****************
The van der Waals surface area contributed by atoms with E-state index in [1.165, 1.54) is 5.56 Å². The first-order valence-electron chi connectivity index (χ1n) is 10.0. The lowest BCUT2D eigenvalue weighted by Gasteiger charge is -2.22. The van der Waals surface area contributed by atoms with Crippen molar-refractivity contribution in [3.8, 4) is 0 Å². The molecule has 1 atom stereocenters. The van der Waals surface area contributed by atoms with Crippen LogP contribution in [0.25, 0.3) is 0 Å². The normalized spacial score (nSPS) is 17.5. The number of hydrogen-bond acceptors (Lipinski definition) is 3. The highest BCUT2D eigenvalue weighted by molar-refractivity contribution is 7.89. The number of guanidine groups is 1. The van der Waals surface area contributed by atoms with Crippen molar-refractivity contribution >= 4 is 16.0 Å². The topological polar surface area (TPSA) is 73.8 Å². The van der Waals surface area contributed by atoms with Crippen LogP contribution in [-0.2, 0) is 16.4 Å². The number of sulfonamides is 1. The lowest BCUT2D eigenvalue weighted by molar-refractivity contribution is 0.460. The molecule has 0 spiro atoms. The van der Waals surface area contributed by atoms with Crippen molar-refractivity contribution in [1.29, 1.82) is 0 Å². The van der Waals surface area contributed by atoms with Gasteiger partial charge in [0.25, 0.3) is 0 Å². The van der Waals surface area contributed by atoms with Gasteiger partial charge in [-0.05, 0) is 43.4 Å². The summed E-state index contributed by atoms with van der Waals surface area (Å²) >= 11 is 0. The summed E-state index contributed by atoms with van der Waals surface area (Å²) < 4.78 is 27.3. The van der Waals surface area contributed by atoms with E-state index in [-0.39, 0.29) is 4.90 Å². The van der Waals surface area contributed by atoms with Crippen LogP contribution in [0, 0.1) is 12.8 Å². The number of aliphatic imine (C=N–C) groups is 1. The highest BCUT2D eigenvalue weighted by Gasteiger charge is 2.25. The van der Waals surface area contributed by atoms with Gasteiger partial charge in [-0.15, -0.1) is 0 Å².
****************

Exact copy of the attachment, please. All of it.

The van der Waals surface area contributed by atoms with E-state index in [1.165, 1.54) is 5.56 Å². The first-order valence-electron chi connectivity index (χ1n) is 10.0. The lowest BCUT2D eigenvalue weighted by Gasteiger charge is -2.22. The van der Waals surface area contributed by atoms with Crippen molar-refractivity contribution in [3.8, 4) is 0 Å². The molecule has 1 atom stereocenters. The van der Waals surface area contributed by atoms with Crippen LogP contribution in [0.25, 0.3) is 0 Å². The normalized spacial score (nSPS) is 17.5. The number of hydrogen-bond acceptors (Lipinski definition) is 3. The highest BCUT2D eigenvalue weighted by molar-refractivity contribution is 7.89. The number of guanidine groups is 1. The van der Waals surface area contributed by atoms with Crippen molar-refractivity contribution >= 4 is 16.0 Å². The topological polar surface area (TPSA) is 73.8 Å². The van der Waals surface area contributed by atoms with Crippen LogP contribution in [-0.2, 0) is 16.4 Å². The number of sulfonamides is 1. The lowest BCUT2D eigenvalue weighted by molar-refractivity contribution is 0.460. The molecule has 0 spiro atoms. The van der Waals surface area contributed by atoms with Crippen molar-refractivity contribution in [1.29, 1.82) is 0 Å². The van der Waals surface area contributed by atoms with Gasteiger partial charge in [0.25, 0.3) is 0 Å². The van der Waals surface area contributed by atoms with Gasteiger partial charge in [-0.05, 0) is 43.4 Å². The summed E-state index contributed by atoms with van der Waals surface area (Å²) >= 11 is 0. The summed E-state index contributed by atoms with van der Waals surface area (Å²) < 4.78 is 27.3. The van der Waals surface area contributed by atoms with E-state index in [-0.39, 0.29) is 4.90 Å². The van der Waals surface area contributed by atoms with Crippen LogP contribution in [0, 0.1) is 12.8 Å². The number of aliphatic imine (C=N–C) groups is 1. The highest BCUT2D eigenvalue weighted by Gasteiger charge is 2.25. The van der Waals surface area contributed by atoms with Gasteiger partial charge in [-0.15, -0.1) is 0 Å².